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  • Writer's pictureScale Lily

5 Lots

My wife would kill for that piece of driftwood, but it was way too heavy to lift. We saw it again on another visit, but it had been picked up by the tide and moved a few hundred yards up the beach where it was redeposited. This is in Canaveral Seashore, and it cost 20 dollars a car per visit, but we purchased the locals pass for 40, well worth it, since we have been 8 times since. Normally I like surf fishing here, but haven’t done it much in the last 20 years so I need to gear up, meanwhile I enjoy helping Lily look for Sea Glass. She’s a tinker, very crafty, so she turns it into jewelry when we get home.

Canaveral, Apollo Beach, is also a protected area where Gopher Tortoises and other wildlife thrives. That said, some people still drive in too much of a hurry here, so it’s tough for the little guys to get out of the way. They aren’t known for their speed, and you can see my daughter finger in the below pic for size reference.

I also made a rooky mistake and got too close to a sea turtle that was coming up to deposit her eggs. It’s better to observe from a distance, and let them pass because it is a struggle for them to get up onto the beach. The nests are marked off by stakes in the park, and there are a lot of them, but racoons and other creatures like to raid them. Make sure kids don’t build sandcastles close to these stakes; you wouldn’t want to expose the eggs. You can’t tell in this picture, but this sea turtle’s head is as big as mine, a massive animal. You also want to take care in the water because Tiger and Bull sharks tend to follow the turtles.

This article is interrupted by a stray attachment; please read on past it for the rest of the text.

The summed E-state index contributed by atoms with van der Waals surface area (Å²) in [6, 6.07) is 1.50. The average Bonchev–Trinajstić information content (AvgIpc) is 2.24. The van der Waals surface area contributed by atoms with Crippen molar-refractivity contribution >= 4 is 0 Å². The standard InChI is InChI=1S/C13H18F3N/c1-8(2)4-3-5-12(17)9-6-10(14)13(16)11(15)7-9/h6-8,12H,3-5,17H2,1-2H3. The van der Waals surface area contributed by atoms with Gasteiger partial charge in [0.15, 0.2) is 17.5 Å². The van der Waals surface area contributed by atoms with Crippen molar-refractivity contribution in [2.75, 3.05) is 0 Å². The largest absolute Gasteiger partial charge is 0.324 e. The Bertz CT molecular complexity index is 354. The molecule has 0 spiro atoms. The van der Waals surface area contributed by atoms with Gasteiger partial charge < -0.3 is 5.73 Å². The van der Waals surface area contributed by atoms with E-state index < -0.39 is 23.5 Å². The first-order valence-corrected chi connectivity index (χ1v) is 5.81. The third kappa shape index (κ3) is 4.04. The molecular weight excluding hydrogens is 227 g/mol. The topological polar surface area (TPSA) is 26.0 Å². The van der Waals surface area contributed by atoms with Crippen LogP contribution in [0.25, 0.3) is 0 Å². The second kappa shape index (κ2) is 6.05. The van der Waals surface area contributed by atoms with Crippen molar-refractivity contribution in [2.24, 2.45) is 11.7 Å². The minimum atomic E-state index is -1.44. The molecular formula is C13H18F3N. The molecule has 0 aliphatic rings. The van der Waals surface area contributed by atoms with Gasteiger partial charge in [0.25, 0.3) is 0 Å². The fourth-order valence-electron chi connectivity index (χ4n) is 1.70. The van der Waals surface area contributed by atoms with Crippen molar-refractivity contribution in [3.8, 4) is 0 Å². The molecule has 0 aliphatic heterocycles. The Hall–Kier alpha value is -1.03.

As far as herping goes, the turtles and some black racers have been it lately. There are really large Eastern Diamond Backs, but I haven’t seen any in a while, nor the beautiful corns and yellow rats I find here sometimes. There are also land crabs in here that we always grew up calling ghost crabs. Lily found one away from his hole so he tried to camouflage himself as best he could, standing next to a shell. They are really fast and good at going sideways, but when they put their claws up in a defensive posture and try backing away, they fall over on their butts.

Lots of beautiful things to see here, and it’s nice living close again, my heart is still broken over the state of the Lagoons though and would like to see the effects of adding an inlet south of here, like maybe Eddy’s Creek. As of June, the sand fleas are back in better numbers in the surf, and hopefully the Whiting and Pompano follow.


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